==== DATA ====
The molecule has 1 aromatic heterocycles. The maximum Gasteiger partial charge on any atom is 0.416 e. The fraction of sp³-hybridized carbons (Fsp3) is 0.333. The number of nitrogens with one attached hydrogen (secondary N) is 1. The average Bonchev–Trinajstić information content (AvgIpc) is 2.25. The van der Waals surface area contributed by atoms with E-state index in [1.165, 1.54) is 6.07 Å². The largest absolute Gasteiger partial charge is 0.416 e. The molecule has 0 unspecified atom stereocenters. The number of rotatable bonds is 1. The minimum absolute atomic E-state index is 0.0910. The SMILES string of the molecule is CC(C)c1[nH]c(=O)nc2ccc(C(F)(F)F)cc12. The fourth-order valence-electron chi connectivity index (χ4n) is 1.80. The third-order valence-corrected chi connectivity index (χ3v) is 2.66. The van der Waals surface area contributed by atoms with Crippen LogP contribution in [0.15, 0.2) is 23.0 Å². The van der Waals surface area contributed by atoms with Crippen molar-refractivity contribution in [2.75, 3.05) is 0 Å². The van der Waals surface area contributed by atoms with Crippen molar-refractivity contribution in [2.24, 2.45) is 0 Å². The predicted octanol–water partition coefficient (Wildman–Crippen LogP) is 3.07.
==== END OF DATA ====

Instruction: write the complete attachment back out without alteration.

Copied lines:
The molecule has 1 aromatic heterocycles. The maximum Gasteiger partial charge on any atom is 0.416 e. The fraction of sp³-hybridized carbons (Fsp3) is 0.333. The number of nitrogens with one attached hydrogen (secondary N) is 1. The average Bonchev–Trinajstić information content (AvgIpc) is 2.25. The van der Waals surface area contributed by atoms with E-state index in [1.165, 1.54) is 6.07 Å². The largest absolute Gasteiger partial charge is 0.416 e. The molecule has 0 unspecified atom stereocenters. The number of rotatable bonds is 1. The minimum absolute atomic E-state index is 0.0910. The SMILES string of the molecule is CC(C)c1[nH]c(=O)nc2ccc(C(F)(F)F)cc12. The fourth-order valence-electron chi connectivity index (χ4n) is 1.80. The third-order valence-corrected chi connectivity index (χ3v) is 2.66. The van der Waals surface area contributed by atoms with Crippen LogP contribution in [0.15, 0.2) is 23.0 Å². The van der Waals surface area contributed by atoms with Crippen molar-refractivity contribution in [2.75, 3.05) is 0 Å². The van der Waals surface area contributed by atoms with Crippen molar-refractivity contribution in [2.24, 2.45) is 0 Å². The predicted octanol–water partition coefficient (Wildman–Crippen LogP) is 3.07.